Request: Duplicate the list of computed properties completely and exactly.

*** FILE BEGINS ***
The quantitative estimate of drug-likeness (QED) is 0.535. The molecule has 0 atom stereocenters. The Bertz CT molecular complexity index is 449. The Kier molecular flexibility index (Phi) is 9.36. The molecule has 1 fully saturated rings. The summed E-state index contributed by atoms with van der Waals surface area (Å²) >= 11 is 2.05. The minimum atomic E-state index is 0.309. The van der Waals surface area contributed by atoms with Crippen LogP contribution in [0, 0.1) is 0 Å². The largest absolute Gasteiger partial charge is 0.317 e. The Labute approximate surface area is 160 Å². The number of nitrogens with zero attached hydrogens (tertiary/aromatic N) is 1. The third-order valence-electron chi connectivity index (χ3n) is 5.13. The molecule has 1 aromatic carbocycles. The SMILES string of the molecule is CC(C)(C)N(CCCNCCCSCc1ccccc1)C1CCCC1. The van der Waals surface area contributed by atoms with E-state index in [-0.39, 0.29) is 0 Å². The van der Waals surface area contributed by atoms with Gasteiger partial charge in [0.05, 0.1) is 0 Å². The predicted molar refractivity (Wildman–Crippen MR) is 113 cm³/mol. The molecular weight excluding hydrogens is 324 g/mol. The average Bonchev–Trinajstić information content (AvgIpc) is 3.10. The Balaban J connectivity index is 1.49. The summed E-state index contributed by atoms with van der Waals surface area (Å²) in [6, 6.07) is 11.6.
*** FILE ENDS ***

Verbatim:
The quantitative estimate of drug-likeness (QED) is 0.535. The molecule has 0 atom stereocenters. The Bertz CT molecular complexity index is 449. The Kier molecular flexibility index (Phi) is 9.36. The molecule has 1 fully saturated rings. The summed E-state index contributed by atoms with van der Waals surface area (Å²) >= 11 is 2.05. The minimum atomic E-state index is 0.309. The van der Waals surface area contributed by atoms with Crippen LogP contribution in [0, 0.1) is 0 Å². The largest absolute Gasteiger partial charge is 0.317 e. The Labute approximate surface area is 160 Å². The number of nitrogens with zero attached hydrogens (tertiary/aromatic N) is 1. The third-order valence-electron chi connectivity index (χ3n) is 5.13. The molecule has 1 aromatic carbocycles. The SMILES string of the molecule is CC(C)(C)N(CCCNCCCSCc1ccccc1)C1CCCC1. The van der Waals surface area contributed by atoms with E-state index in [-0.39, 0.29) is 0 Å². The van der Waals surface area contributed by atoms with Gasteiger partial charge in [0.05, 0.1) is 0 Å². The predicted molar refractivity (Wildman–Crippen MR) is 113 cm³/mol. The molecular weight excluding hydrogens is 324 g/mol. The average Bonchev–Trinajstić information content (AvgIpc) is 3.10. The Balaban J connectivity index is 1.49. The summed E-state index contributed by atoms with van der Waals surface area (Å²) in [6, 6.07) is 11.6.